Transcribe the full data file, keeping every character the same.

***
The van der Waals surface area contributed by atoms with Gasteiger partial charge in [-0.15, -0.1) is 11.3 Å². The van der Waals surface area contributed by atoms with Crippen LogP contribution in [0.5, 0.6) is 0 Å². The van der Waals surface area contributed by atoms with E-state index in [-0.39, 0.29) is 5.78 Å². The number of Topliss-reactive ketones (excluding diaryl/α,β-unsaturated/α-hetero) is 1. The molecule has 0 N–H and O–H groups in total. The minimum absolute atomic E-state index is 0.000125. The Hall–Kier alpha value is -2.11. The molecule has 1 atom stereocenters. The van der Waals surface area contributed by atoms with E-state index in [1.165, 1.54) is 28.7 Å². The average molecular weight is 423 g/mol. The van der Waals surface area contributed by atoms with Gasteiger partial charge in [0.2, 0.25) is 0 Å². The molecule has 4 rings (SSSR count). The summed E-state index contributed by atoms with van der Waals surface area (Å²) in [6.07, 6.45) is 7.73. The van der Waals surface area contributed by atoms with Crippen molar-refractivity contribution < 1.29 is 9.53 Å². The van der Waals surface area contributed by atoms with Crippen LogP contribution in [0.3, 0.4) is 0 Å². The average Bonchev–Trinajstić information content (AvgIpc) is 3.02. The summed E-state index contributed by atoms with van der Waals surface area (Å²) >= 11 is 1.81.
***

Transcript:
The van der Waals surface area contributed by atoms with Gasteiger partial charge in [-0.15, -0.1) is 11.3 Å². The van der Waals surface area contributed by atoms with Crippen LogP contribution in [0.5, 0.6) is 0 Å². The van der Waals surface area contributed by atoms with E-state index in [-0.39, 0.29) is 5.78 Å². The number of Topliss-reactive ketones (excluding diaryl/α,β-unsaturated/α-hetero) is 1. The molecule has 0 N–H and O–H groups in total. The minimum absolute atomic E-state index is 0.000125. The Hall–Kier alpha value is -2.11. The molecule has 1 atom stereocenters. The van der Waals surface area contributed by atoms with E-state index in [1.165, 1.54) is 28.7 Å². The average molecular weight is 423 g/mol. The van der Waals surface area contributed by atoms with Gasteiger partial charge in [0.2, 0.25) is 0 Å². The molecule has 4 rings (SSSR count). The summed E-state index contributed by atoms with van der Waals surface area (Å²) in [6.07, 6.45) is 7.73. The van der Waals surface area contributed by atoms with Crippen molar-refractivity contribution < 1.29 is 9.53 Å². The van der Waals surface area contributed by atoms with Crippen LogP contribution in [0.3, 0.4) is 0 Å². The average Bonchev–Trinajstić information content (AvgIpc) is 3.02. The summed E-state index contributed by atoms with van der Waals surface area (Å²) >= 11 is 1.81.